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The Township’s annual grant is based on a formula established by Congress and this amount may change based on the total Congressional appropriation given to HUD for a given year. The funding amount is further impacted by the number of new “entitlements”. As more communities are authorized to receive funding, everyone’s slice of the funding pie decreases. Due to these factors and the recent economic downturn, our CDBG budget has suffered the last several years.
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The Community Development Block Grant is a federally funded grant administered by the U.S. Department of Housing and Urban Development (HUD), aimed to assist low to moderate-income communities with community development projects. Every year, each community with more than 50,000 people, and each county with a population with more than 200,000 are eligible to receive this funding.
In general, CDBG funds can be used for a wide range of activities such as housing rehabilitation, code enforcement, acquisition of real property, demolition, infrastructure and public facility improvements, economic development, and social services. The primary eligibility requirement for any funded activity is that the project or program principally benefits low and moderate-income persons in designated census tracts. HUD defines low and moderate income as a household that is at or below 80% of the median income for the area. Because demographic and economic conditions change quickly within a geographical area, these income guidelines are adjusted annually.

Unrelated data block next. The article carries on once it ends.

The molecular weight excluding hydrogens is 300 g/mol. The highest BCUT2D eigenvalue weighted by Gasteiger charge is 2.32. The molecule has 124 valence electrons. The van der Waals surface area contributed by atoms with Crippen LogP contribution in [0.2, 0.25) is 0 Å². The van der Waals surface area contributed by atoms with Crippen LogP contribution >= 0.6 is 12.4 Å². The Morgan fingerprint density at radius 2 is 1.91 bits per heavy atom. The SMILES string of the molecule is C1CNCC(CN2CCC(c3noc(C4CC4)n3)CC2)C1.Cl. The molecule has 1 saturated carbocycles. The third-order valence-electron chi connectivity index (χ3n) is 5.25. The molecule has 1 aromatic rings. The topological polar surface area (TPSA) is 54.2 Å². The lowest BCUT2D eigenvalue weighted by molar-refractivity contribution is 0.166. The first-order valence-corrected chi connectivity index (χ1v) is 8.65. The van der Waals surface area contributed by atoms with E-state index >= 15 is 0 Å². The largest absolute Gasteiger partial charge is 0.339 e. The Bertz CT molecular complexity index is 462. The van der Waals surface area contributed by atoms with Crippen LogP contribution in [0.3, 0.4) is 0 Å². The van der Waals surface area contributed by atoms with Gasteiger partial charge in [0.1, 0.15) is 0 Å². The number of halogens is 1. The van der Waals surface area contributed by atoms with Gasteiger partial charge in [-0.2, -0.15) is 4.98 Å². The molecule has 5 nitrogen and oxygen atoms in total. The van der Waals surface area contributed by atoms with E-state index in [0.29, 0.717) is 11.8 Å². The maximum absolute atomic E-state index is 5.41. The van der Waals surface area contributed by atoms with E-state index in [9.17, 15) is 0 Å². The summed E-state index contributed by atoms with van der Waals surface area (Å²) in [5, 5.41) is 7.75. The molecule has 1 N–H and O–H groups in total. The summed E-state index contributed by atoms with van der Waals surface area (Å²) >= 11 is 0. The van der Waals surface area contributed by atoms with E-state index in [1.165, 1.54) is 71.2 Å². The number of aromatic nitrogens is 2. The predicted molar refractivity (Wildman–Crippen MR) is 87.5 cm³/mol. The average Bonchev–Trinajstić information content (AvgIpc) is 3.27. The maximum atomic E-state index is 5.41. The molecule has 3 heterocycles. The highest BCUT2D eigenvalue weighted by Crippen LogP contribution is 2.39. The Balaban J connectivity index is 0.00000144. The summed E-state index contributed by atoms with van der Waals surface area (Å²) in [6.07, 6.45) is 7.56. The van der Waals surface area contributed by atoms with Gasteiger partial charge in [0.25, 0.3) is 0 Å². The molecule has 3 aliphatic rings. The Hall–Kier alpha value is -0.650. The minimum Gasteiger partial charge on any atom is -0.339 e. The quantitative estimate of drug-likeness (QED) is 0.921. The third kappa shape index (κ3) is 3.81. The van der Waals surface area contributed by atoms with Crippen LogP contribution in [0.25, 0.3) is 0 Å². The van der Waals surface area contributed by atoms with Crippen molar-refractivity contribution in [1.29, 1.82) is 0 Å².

First, each proposed activity must meet one of three National Objectives of the federal program (benefitting low income persons, preventing or eliminating slums or blight, meeting urgent needs) and be consistent with the goals contained in the community’s Consolidated Plan. The Consolidated Plan is a 5 year planning document that sets a community’s CDBG goals. Each year under the Consolidated Plan a document called an “Action Plan” is prepared by the community and is made available for public review and comment. The Action Plan calls out the proposed activities to be funded and establishes an annual budget. After the review period, a public hearing is held, and in our case it is the Township Board that finally allocate the funds through the adoption of a resolution. The Action Plan and resolution is is then sent to HUD for approval. HUD has 45 days to review the Action Plan and request additional information, if necessary. If the Action Plan has been accepted by HUD, a new contract is sent to the Township to execute and funding is made available. The Township’s CDBG program year runs between July 1st and June 30th.